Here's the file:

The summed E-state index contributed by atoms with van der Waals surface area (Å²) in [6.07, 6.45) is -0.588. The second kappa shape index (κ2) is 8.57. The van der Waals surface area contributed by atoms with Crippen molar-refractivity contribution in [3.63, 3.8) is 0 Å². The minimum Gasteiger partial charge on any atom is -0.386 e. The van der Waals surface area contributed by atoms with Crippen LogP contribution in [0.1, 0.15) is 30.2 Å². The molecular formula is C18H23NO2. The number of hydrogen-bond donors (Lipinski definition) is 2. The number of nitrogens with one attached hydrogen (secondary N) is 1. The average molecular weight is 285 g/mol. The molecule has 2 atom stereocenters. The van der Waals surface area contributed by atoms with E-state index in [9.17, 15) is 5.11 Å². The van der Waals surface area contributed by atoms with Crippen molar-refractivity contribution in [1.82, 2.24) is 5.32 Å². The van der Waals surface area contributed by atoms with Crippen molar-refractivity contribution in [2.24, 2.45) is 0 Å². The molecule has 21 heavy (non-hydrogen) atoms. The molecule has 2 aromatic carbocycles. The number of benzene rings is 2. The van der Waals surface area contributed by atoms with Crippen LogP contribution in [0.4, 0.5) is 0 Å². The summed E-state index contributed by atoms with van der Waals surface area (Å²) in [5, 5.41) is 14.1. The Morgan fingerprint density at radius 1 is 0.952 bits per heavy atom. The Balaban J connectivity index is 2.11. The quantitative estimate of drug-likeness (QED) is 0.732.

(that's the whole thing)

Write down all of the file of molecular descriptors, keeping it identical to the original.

The summed E-state index contributed by atoms with van der Waals surface area (Å²) in [6.07, 6.45) is -0.588. The second kappa shape index (κ2) is 8.57. The van der Waals surface area contributed by atoms with Crippen molar-refractivity contribution in [3.63, 3.8) is 0 Å². The minimum Gasteiger partial charge on any atom is -0.386 e. The van der Waals surface area contributed by atoms with Crippen LogP contribution in [0.1, 0.15) is 30.2 Å². The molecular formula is C18H23NO2. The number of hydrogen-bond donors (Lipinski definition) is 2. The number of nitrogens with one attached hydrogen (secondary N) is 1. The average molecular weight is 285 g/mol. The molecule has 2 atom stereocenters. The van der Waals surface area contributed by atoms with E-state index in [9.17, 15) is 5.11 Å². The van der Waals surface area contributed by atoms with Crippen molar-refractivity contribution in [1.82, 2.24) is 5.32 Å². The van der Waals surface area contributed by atoms with Crippen molar-refractivity contribution in [2.24, 2.45) is 0 Å². The molecule has 21 heavy (non-hydrogen) atoms. The molecule has 2 aromatic carbocycles. The number of benzene rings is 2. The van der Waals surface area contributed by atoms with Crippen LogP contribution in [0.4, 0.5) is 0 Å². The summed E-state index contributed by atoms with van der Waals surface area (Å²) in [5, 5.41) is 14.1. The Morgan fingerprint density at radius 1 is 0.952 bits per heavy atom. The Balaban J connectivity index is 2.11. The quantitative estimate of drug-likeness (QED) is 0.732.